Situation of gays and lesbians including societal attitudes, treatment by government or state security forces; availability of state protection (2004 - February 2006) [ZWE101009.E]

15 February 2006


Zimbabwe: Situation of gays and lesbians including societal attitudes, treatment by government or state security forces; availability of state protection (2004 - February 2006)
Research Directorate, Immigration and Refugee Board of Canada, Ottawa

Situation and treatment

In 13 February 2006 correspondence, a representative of the Harare-based organization Gays and Lesbians of Zimbabwe (GALZ) provided the following information:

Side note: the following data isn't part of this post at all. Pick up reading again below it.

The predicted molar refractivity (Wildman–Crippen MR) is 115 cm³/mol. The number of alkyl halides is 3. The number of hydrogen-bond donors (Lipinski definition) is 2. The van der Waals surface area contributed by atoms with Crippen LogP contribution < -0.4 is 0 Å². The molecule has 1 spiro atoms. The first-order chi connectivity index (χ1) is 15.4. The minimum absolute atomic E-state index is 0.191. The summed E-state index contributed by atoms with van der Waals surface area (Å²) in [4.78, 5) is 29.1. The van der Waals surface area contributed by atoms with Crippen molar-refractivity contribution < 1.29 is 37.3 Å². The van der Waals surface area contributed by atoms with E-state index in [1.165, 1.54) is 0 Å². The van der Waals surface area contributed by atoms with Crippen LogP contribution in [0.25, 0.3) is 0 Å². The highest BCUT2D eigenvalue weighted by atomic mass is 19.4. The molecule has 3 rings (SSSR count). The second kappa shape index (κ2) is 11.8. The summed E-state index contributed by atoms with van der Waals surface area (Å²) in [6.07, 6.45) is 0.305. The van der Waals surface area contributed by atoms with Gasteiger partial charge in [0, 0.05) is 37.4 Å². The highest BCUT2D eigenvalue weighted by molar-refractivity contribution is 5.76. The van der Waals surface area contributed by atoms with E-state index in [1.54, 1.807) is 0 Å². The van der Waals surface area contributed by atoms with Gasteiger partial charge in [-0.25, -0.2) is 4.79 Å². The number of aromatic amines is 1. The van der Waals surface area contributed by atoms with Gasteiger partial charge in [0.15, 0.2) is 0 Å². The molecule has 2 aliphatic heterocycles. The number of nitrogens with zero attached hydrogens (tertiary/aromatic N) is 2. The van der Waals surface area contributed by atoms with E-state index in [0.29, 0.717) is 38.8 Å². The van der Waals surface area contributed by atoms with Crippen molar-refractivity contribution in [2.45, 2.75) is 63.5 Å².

The position of lesbian and gay people is little different from any other perceived enemy of the state. Government clamps down on anyone who is either perceived as a threat to its powerbase or who is useful as a political scapegoat. This includes racial minorities such as whites, tribal minorities such as the Ndebele and Tonga, political opposition and the free press. We all live [in] a climate of fear. However, the position of lesbian and gay people is worsened by the fact that government has whipped up a climate of hysterical homophobia which gives homophobic elements in the population license to target gays and lesbians with violence, abuse and blackmail. Although younger people, especially in urban areas, are generally more tolerant having grown up with the knowledge that gay and lesbian people exist in their midst, older generations, in particular in rural areas, tend to be extremely homophobic. Some consider homosexuality an illness requiring the attention of faith healers.